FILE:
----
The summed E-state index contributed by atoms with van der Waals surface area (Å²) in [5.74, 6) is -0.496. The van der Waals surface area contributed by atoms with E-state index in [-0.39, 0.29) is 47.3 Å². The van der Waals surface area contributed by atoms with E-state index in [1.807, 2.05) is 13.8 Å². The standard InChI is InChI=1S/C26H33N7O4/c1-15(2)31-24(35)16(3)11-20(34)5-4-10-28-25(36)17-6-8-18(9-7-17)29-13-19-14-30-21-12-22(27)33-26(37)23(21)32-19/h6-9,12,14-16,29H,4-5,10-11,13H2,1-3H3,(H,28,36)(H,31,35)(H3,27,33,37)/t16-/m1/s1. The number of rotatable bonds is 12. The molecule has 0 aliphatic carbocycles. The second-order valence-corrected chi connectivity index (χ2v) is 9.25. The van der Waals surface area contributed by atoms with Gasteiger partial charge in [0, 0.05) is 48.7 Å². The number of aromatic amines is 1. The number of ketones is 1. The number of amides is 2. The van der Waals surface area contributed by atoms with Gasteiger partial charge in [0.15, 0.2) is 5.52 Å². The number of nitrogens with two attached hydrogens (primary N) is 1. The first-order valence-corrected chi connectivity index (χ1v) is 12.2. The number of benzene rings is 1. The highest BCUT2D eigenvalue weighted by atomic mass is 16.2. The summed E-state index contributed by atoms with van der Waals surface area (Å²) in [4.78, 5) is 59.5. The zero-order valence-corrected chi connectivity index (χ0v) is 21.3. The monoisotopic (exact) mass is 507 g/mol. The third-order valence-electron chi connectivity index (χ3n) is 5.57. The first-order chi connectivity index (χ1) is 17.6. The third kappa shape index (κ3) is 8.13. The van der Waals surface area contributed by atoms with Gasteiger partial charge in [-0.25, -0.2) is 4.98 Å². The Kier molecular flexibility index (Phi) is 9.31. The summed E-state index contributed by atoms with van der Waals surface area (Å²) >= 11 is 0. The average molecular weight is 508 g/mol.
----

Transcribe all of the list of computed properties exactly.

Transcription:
The summed E-state index contributed by atoms with van der Waals surface area (Å²) in [5.74, 6) is -0.496. The van der Waals surface area contributed by atoms with E-state index in [-0.39, 0.29) is 47.3 Å². The van der Waals surface area contributed by atoms with E-state index in [1.807, 2.05) is 13.8 Å². The standard InChI is InChI=1S/C26H33N7O4/c1-15(2)31-24(35)16(3)11-20(34)5-4-10-28-25(36)17-6-8-18(9-7-17)29-13-19-14-30-21-12-22(27)33-26(37)23(21)32-19/h6-9,12,14-16,29H,4-5,10-11,13H2,1-3H3,(H,28,36)(H,31,35)(H3,27,33,37)/t16-/m1/s1. The number of rotatable bonds is 12. The molecule has 0 aliphatic carbocycles. The second-order valence-corrected chi connectivity index (χ2v) is 9.25. The van der Waals surface area contributed by atoms with Gasteiger partial charge in [0, 0.05) is 48.7 Å². The number of aromatic amines is 1. The number of ketones is 1. The number of amides is 2. The van der Waals surface area contributed by atoms with Gasteiger partial charge in [0.15, 0.2) is 5.52 Å². The number of nitrogens with two attached hydrogens (primary N) is 1. The first-order valence-corrected chi connectivity index (χ1v) is 12.2. The number of benzene rings is 1. The highest BCUT2D eigenvalue weighted by atomic mass is 16.2. The summed E-state index contributed by atoms with van der Waals surface area (Å²) in [4.78, 5) is 59.5. The zero-order valence-corrected chi connectivity index (χ0v) is 21.3. The monoisotopic (exact) mass is 507 g/mol. The third-order valence-electron chi connectivity index (χ3n) is 5.57. The first-order chi connectivity index (χ1) is 17.6. The third kappa shape index (κ3) is 8.13. The van der Waals surface area contributed by atoms with Gasteiger partial charge in [-0.25, -0.2) is 4.98 Å². The Kier molecular flexibility index (Phi) is 9.31. The summed E-state index contributed by atoms with van der Waals surface area (Å²) >= 11 is 0. The average molecular weight is 508 g/mol.